UPDATE: DJMacUK’s comment is so good, I wanted to add it to the post to be sure you don’t miss it.

As far as randomised controlled trials go, it’s not just contamination of the control group that makes it hard to study AA. It’s a bit of a catch 22 with complex interventions like mutual aid. Keith Humphries makes good points on this: Some of this is quote and some paraphrase.

It is difficult to generalise because, most notably, of their extensive exclusion criteria ending up with a small and unrepresentative subset of patients. E.g. Exclude those with mental health disorders, physical health problems: exactly the sort of patients seen every day in treatment.

The common conviction that rcts always generate more accurate estimates of treatment effects is simply incorrect. The NEJM, perhaps the most respected source of controlled clinical trials in the world recently published literature reviews comparing the observed outcomes of medical treatments that had been studied both by randomised trials and by other evaluation approaches. Across methodologies, outcome results were almost always similar (Benson & Hartz, 2000; Concato, Shah and Horwitz, 2000)

Shifting sands: The idea that treatments are applied by outside forces before change begins and are then not affected by any subsequent changes in the patient is poorly matched to chronic dynamic disorders like addiction in which patient factors (e.g motivation, progress or regress) and treatment factors are in constant interplay (Moos 1997) Such processes are easier to understand when patients have the option of choosing which treatments they want, how they want them, when they want them and so forth, all of which is impossible in the context of a typical RCT.

RCTs depend on professional control of who receives the intervention and when and by definition, mutual aid is not professionally controllable. Participation in self help cannot specifically be denied to ‘controls’ in the way that a medication or procedure can be. Patients in the non mutual aid group arm have often gone to mutual aid anyway (this contaminated some of the project match data)

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Tribes of the Recovering Community

complogo-2010_noshad_400This week’s tribe is LifeRing Secular Recovery:

LifeRing Secular Recovery is an abstinence-based, worldwide network of people who are choosing to live in recovery from alcohol and other drugs. We encourage individuals to build their own personal recovery programs based on three principles: sobriety, secularity, and self-direction.

We believe our personal recoveries require communication and connection with others in addition to our individual practice of abstinence. In LifeRing, as we talk about recovery and share tools that have worked for us, we find our sober intellectual, analytical, and emotional selves engaged, nurtured, strengthened … and empowered.

Recovery requires hard work and perseverance. If you are self-directed and want to create a personal recovery program that is yours and yours alone, you owe it to yourself to check out LifeRing.

(The “Tribes of the recovering community” series is intended to demonstrate the diversity within the recovering community.I have no first hand knowledge of most of the tribes, so inclusion in this series should not be considered an endorsement.)

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how do you want your loved one to return?

Red_Drug_Pill---recoveryAnna David has an interview with Earl Hightower that really gets at the informed consent issues I’ve been talking about here.

AD: Should the parents just accept the first recommendation or should they ask for more?
EH: I think the first question they should ask should be one they ask themselves, which is how they want their son to return.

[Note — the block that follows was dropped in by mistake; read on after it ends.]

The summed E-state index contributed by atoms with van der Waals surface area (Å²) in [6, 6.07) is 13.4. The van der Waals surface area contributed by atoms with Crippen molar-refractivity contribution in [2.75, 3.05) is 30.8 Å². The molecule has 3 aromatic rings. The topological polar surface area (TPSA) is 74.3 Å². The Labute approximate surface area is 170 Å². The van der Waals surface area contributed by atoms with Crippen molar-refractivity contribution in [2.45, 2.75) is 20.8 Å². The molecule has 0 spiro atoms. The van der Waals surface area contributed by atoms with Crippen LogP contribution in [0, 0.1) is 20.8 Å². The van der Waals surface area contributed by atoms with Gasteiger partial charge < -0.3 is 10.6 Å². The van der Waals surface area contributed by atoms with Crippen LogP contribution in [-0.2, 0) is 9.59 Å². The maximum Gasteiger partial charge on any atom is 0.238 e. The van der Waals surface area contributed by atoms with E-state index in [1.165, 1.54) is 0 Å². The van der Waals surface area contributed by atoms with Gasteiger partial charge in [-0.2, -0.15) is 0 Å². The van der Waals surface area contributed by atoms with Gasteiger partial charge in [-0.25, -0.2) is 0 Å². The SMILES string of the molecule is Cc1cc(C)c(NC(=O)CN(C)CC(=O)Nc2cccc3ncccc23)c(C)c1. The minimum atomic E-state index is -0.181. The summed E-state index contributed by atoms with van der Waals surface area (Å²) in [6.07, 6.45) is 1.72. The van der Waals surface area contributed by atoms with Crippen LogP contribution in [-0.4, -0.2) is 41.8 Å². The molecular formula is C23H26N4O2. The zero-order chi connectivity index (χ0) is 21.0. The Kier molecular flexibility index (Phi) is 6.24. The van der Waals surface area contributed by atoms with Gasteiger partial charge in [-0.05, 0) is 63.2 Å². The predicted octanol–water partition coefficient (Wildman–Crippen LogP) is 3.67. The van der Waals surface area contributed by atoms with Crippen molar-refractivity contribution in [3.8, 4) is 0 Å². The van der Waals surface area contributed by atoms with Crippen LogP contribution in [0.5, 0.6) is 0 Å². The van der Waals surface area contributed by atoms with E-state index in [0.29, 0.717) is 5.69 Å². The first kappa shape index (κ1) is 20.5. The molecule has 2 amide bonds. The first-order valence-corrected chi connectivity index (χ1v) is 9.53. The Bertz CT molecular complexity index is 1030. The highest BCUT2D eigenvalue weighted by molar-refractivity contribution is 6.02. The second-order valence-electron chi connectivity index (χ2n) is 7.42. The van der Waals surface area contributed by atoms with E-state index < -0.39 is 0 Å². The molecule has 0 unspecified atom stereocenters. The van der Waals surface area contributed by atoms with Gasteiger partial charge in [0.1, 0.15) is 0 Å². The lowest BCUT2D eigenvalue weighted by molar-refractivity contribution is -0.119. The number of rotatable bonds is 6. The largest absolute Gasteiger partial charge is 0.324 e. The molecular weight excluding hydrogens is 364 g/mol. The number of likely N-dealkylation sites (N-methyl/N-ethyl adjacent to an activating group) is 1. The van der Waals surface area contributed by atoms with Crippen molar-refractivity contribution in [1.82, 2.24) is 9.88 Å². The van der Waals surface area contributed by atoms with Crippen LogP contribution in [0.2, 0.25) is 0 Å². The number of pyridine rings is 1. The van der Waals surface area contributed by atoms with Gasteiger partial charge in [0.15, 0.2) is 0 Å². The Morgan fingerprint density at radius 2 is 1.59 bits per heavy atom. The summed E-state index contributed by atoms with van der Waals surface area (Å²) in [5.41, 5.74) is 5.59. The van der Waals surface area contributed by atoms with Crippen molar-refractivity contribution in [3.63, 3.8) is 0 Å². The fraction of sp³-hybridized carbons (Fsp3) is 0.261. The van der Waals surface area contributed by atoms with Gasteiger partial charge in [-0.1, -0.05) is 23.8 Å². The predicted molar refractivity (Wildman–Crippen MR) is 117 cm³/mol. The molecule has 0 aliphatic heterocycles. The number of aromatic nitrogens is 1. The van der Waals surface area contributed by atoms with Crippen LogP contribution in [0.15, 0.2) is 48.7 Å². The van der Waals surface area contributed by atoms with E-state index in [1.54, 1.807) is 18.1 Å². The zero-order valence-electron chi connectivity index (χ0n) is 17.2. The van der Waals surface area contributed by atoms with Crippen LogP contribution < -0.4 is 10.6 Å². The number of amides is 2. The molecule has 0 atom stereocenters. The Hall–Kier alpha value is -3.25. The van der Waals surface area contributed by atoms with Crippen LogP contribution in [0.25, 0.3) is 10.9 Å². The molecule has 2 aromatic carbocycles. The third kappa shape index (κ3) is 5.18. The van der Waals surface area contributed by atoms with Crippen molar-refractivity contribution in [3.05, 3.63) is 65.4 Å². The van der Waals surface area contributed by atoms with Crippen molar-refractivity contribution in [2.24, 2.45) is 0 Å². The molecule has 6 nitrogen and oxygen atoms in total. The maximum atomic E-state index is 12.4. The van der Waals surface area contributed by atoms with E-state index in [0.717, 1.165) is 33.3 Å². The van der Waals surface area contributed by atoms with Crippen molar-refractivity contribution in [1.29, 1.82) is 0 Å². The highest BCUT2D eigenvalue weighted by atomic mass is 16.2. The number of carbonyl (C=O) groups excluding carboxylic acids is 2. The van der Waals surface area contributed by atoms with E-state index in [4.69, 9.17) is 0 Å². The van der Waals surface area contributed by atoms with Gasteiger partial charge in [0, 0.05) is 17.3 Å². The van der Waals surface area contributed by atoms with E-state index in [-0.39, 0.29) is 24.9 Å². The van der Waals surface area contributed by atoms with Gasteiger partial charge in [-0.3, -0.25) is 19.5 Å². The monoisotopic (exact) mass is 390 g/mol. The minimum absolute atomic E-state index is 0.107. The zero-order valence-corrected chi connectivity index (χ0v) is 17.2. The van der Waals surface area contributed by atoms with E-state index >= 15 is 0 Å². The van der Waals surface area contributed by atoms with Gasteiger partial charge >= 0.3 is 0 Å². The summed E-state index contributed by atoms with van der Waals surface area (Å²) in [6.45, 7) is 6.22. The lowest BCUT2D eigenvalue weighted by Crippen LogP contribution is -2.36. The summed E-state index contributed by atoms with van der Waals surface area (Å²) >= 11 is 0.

AD: What does that mean?

EH: Well, the majority of the treatment centers out there are 12-step based, which means that the goal for them is for their clients to achieve abstinence. This would be the choice to make if the parents want to get their son back in the same condition that he was in before he got on drugs: drug-free.

AD: But you can’t say for certain that a 19-year-old who was doing Oxy for nine months is definitely an addict who will need 12-step.

EH: You can’t. Maybe he was just dabbling; treatment would be able to help determine that. But maybe treatment will prove something else—maybe treatment will prove that this wasn’t an isolated incident. Maybe he’ll get in there and confess that he’s been using pot since he was 12 and maybe other conversations will turn up the fact that there’s a genetic predisposition toward addiction in the family. And if that’s the case, I believe he will need community-based support in staying clean once he returns home. It could go either way: good ongoing clinical assessment is the backbone of early treatment to determine the direction of care.

AD: But not all rehabs recommend 12-step or even full abstinence.

EH: Yes. And that’s why parents—people—need to know is that if an addict is going to a facility which subscribes to medication-assisted treatment and recovery, the goal is different. Loved ones need to know what medication-assisted treatment really means, which is that treatment will be radically re-defined and their child could be put on a medication which he would remain on for a long time, if not the rest of his life.

AD: So that’s what you mean when you talk about parents asking themselves how they want their child to return.

EH: Yes. But I can tell you from 30 years of doing this work that most parents want their child to come home drug-free—or they at least they want a shot at that. But some members of the treatment community will tell parents—or the addicts themselves—that we have to let go of this notion of abstinence and move more in the direction of medication-assisted treatment. And that means that people who could thrive without being on anything at all are leaving treatment centers on very powerful opiate replacement drugs.

Of course, Hightower has a strong bias toward abstinence-based treatment, but he’s describing a choice patients and parents never really get to make for themselves, with treatment providers of all types. As with a lot of health care decisions, there’s a problem of asymmetrical information and patients are at the mercy of whatever practitioner they land in front of.

Read the rest of the interview here.